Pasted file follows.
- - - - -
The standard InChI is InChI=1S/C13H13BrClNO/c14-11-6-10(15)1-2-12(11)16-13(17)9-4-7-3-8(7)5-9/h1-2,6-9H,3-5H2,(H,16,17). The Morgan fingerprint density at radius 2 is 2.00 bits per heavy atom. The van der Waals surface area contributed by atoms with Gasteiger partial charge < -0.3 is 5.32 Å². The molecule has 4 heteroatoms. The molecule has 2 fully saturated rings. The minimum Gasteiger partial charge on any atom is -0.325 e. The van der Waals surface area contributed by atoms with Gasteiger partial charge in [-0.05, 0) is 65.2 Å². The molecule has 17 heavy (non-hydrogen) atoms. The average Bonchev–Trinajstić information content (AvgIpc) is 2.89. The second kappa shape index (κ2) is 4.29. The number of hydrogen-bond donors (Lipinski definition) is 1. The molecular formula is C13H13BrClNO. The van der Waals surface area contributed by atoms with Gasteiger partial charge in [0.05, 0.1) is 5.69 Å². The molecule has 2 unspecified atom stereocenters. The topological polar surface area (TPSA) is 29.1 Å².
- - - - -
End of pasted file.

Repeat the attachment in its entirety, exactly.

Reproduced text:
The standard InChI is InChI=1S/C13H13BrClNO/c14-11-6-10(15)1-2-12(11)16-13(17)9-4-7-3-8(7)5-9/h1-2,6-9H,3-5H2,(H,16,17). The Morgan fingerprint density at radius 2 is 2.00 bits per heavy atom. The van der Waals surface area contributed by atoms with Gasteiger partial charge < -0.3 is 5.32 Å². The molecule has 4 heteroatoms. The molecule has 2 fully saturated rings. The minimum Gasteiger partial charge on any atom is -0.325 e. The van der Waals surface area contributed by atoms with Gasteiger partial charge in [-0.05, 0) is 65.2 Å². The molecule has 17 heavy (non-hydrogen) atoms. The average Bonchev–Trinajstić information content (AvgIpc) is 2.89. The second kappa shape index (κ2) is 4.29. The number of hydrogen-bond donors (Lipinski definition) is 1. The molecular formula is C13H13BrClNO. The van der Waals surface area contributed by atoms with Gasteiger partial charge in [0.05, 0.1) is 5.69 Å². The molecule has 2 unspecified atom stereocenters. The topological polar surface area (TPSA) is 29.1 Å².